TruTrak is a maintstay in the experimental market with its well-regarded, sophisticated autopilots at affordable prices. Now, following the lead of EAA and Garmin, TruTrak aims to make its new Vizion autopilot available for certified airplanes, starting with the Cessna 172. And this is no stripped down wing lever, but a full-featured three-axis autopilot that even includes some envelope protection with minimum and maximum airspeed protection and an emergency wings-level button.
In this podcast, TruTrak's Andrew Barker explained that the Vizion has track mode, the ability to follow a flight plan defined by GPS, altitude hold, vertical speed selection and altitude select. The Vizion has a variation of high-torque servos developed for the Virgin Atlantic Global Flyer project more than a decade ago that have slip and disconnect clutches without integrated software. Barker believes these are safer than typical autopilot servos. They've been specifically configured to accomdate the heaiver control loads of certified aircraft.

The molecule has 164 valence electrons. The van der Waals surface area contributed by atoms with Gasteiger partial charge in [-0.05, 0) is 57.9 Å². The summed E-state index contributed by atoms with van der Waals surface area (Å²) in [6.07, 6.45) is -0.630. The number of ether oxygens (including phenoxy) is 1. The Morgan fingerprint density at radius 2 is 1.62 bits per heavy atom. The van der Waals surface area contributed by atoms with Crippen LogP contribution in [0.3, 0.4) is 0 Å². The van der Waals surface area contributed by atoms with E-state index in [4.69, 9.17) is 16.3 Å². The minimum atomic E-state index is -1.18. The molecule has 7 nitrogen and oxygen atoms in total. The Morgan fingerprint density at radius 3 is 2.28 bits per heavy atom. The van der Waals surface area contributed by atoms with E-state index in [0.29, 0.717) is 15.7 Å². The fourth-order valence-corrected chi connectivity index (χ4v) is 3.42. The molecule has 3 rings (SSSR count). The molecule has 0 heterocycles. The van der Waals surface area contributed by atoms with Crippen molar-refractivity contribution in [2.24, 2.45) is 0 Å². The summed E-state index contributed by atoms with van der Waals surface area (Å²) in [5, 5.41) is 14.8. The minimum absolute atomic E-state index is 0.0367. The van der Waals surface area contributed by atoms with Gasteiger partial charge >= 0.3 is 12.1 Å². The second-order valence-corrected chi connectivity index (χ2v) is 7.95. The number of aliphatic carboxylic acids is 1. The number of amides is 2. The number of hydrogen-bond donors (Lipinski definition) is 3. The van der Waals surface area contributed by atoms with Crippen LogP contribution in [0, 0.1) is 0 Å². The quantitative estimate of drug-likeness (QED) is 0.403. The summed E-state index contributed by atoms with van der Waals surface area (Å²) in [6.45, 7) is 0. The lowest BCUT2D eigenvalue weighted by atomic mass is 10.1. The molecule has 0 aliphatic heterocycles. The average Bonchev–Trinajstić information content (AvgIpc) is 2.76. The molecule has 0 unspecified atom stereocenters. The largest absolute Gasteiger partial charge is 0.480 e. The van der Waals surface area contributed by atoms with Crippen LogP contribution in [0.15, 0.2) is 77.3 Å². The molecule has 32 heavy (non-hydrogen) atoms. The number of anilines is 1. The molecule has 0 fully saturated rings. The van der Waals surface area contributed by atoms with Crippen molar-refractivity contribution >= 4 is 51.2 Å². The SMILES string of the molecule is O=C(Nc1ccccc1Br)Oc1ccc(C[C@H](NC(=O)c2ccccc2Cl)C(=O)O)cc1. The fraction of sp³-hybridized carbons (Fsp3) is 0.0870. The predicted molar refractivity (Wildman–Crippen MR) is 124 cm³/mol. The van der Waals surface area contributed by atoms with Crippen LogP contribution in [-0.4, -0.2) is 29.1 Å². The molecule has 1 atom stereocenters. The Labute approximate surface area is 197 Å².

"Obviously, the 172 is important, there are still about 20,000 of those flying in the states today. Piper is equally important out there with about the same numbers in the Cherokee line. These are going to be the main focus. But the market tends to choose what it wants to have," Barker said. That means heavier and faster aircraft such as Bonanzas and Mooneys might eventually be considered.
The target price range of the Vizion is about $5000, plus a couple of days of shop time to install. Barker said no schedue on approval--which will be done under AML-STC similar to the EAA and Garmin EFIS projects--is promised, but the company is hoping for a six- to eight-month time line.